The Michigan Legislature recently considered legislation concerning "distressed schools" and creating a process to establish an "early warning system," to avoid state intervention due to financial stress.

Currently there are  48 distressed schools or districts at risk of financial disstress in Michigan. Some districts have a short-term hiccup, while others face long-term issues, such as continued declining enrollments and increased labor costs.  According to Gongwer, the multi-bill package proscribes measures for financially distressed school districts—with advocates noting—doubles the maximum amount the Emergency Financial Assistance Loan Board is authorized to lend troubled districts, revises the loan’s eligibility criteria, eliminates restrictions on the Board’s ability to restructure existing loan repayment programs and removes limitations on the amount of surplus funds that can be loaned to municipalities and school districts over the next six fiscal years.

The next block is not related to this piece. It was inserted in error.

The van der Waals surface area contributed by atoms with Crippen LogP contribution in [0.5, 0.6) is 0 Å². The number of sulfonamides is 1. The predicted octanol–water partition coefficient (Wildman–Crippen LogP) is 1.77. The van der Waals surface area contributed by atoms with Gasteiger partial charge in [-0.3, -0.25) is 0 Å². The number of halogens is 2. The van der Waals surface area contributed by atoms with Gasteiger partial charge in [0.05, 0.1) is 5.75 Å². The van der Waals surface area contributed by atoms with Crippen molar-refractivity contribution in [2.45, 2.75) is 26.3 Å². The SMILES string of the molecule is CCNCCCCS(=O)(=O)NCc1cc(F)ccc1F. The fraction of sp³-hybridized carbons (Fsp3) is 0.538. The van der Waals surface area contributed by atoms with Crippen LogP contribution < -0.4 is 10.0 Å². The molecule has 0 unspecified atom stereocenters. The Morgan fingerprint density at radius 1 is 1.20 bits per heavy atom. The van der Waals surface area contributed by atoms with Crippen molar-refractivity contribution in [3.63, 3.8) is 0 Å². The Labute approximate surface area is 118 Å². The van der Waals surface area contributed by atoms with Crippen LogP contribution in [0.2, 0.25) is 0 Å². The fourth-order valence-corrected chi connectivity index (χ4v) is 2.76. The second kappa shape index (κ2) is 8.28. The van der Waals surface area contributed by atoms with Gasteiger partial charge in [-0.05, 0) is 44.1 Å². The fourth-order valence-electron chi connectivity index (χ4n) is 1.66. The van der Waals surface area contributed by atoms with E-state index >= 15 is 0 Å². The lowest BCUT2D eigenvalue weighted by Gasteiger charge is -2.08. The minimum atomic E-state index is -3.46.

A number of school officials are opposed to the legislation, arguing that some of the measures’ reporting requirements and criteria are burdensome and possibly redundant, and would actually add to the district’s financial woes.  However, those same school officials should work with a facilitator to engage stakeholders in defining the problem and working in advance of the state stepping in to identify and implement realistic solutions.

By being proactive and engaging your community early on, you can avoid difficult situations down the road. However, acknowledging the problem and engaging others in the solution is a difficult process, one that can be helped by brining in a neutral to guide the discussion and help extract solutions.  

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